Convert .NET Framework objects into Comma-Separated Value (CSV) variable-length strings.
Syntax ConvertTo-CSV [[-Delimiter] char] [-InputObject] psobject [-IncludeTypeInformation] [-NoTypeInformation] [-QuoteFields String] [-UseQuotes QuoteKind] [CommonParameters] ConvertTo-CSV [-UseCulture] [-InputObject] psobject [-IncludeTypeInformation] [-NoTypeInformation] [-QuoteFields String] [-UseQuotes QuoteKind] [CommonParameters] key -Delimiter char The delimiter to separate property values. Default = comma (,). Enter a character, such as a colon (:). To specify a semicolon (;), enclose it in quotation marks. Otherwise, it will be interpreted as the command delimiter. -InputObject psobject The object(s) to export as CSV strings. Enter a variable that contains the object(s) or type an expression that returns the object(s). When the -InputObject parameter is used to submit a collection of items, ConvertTo-Csv receives one object that represents the collection. Because one object cannot be converted, ConvertTo-Csv returns the entire collection unchanged. To convert multiple items, pipe them to ConvertTo-Csv. This parameter is an implementation detail: its purpose is to enable input via the pipeline, and its direct use with arrays (collections) does not (yet) provide any useful functionality. -IncludeTypeInformation When this parameter is used the first line of the output contains #TYPE followed by the fully qualified name of the object type. For example, #TYPE System.Diagnostics.Process. This parameter was introduced in PowerShell 6.0. -NoTypeInformation Remove the #TYPE information header from the output. This parameter became the default in PowerShell 6.0 and is included for backwards compatibility. -QuoteFields Specifies the names of the columns that should be quoted. When this parameter is used only the specified columns are quoted. This parameter was added in PowerShell 7.0. -UseCulture Use the list separator for the current culture as the data delimiter. Default = comma (,) This parameter is very useful in scripts that are being distributed to users worldwide. To find the list separator for a culture, use the following: (Get-Culture).TextInfo.ListSeparator. -UseQuotes Specifies when quotes are used in the CSV files. Possible values are: Never - don’t quote anything Always - quote everything (default behavior) AsNeeded - only quote fields that contain a delimiter character This parameter was added in PowerShell 7.0.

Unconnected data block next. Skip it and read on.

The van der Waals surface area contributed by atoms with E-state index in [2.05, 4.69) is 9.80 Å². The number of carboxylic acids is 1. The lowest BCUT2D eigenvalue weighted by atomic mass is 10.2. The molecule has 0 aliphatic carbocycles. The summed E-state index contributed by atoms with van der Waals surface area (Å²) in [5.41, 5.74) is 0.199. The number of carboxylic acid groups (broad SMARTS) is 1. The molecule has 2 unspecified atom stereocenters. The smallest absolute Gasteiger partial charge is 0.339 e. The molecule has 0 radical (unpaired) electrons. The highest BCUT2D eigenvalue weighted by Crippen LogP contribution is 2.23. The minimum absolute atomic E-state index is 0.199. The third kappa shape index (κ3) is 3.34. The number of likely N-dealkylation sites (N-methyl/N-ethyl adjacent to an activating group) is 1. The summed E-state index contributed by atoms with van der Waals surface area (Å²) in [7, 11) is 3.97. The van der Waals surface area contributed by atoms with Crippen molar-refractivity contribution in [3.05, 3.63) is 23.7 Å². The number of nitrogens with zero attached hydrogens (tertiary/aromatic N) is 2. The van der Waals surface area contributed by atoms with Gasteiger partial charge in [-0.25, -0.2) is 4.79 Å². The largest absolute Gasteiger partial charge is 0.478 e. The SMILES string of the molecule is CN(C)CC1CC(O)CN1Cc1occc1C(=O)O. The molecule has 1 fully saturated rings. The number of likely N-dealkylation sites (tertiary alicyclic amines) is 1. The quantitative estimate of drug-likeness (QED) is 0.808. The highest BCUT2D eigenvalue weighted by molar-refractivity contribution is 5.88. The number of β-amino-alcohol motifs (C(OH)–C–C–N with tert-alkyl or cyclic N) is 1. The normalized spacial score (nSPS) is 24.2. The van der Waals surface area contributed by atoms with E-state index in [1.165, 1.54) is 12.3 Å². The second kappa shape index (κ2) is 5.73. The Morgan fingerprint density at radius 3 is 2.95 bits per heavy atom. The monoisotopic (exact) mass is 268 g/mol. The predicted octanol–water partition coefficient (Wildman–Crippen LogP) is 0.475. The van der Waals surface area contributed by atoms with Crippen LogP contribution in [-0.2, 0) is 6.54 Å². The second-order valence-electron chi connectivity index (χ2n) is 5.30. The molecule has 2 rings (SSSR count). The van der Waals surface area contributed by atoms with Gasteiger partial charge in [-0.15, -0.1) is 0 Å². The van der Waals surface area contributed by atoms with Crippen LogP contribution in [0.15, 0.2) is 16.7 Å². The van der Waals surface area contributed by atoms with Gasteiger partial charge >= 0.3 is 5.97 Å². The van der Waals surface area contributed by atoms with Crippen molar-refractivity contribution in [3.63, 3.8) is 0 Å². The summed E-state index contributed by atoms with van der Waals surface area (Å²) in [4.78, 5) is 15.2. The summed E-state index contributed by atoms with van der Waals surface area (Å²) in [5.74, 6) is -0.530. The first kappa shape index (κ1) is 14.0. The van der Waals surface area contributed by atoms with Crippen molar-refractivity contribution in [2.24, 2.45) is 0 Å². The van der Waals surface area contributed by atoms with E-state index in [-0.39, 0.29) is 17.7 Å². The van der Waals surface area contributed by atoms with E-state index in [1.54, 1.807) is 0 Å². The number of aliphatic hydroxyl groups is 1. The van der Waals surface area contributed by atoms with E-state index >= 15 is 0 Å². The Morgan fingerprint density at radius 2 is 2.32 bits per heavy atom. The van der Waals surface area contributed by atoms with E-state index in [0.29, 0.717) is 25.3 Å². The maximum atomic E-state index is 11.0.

ConvertTo-CSV returns a series of comma-separated, variable-length (CSV) strings that represents the objects that you submit.
You can then use ConvertFrom-CSV to re-create objects from the CSV strings.
Export-CSV is the same as ConvertTo-CSV, except that it saves to a file.
Convert a date object to CSV format:
PS C:\> $date = get-date
PS C:\> convertto-csv -inputobject $date -delimiter ";" -notypeinformation
Convert a process object to CSV format:
PS C:\> get-process powershell | convertto-csv
Convert an event log object to CSV format:
PS C:\> get-eventlog -log "application" | convertto-csv -useculture
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Related PowerShell Cmdlets:
Export-Csv - Export to Comma Separated Values (spreadsheet)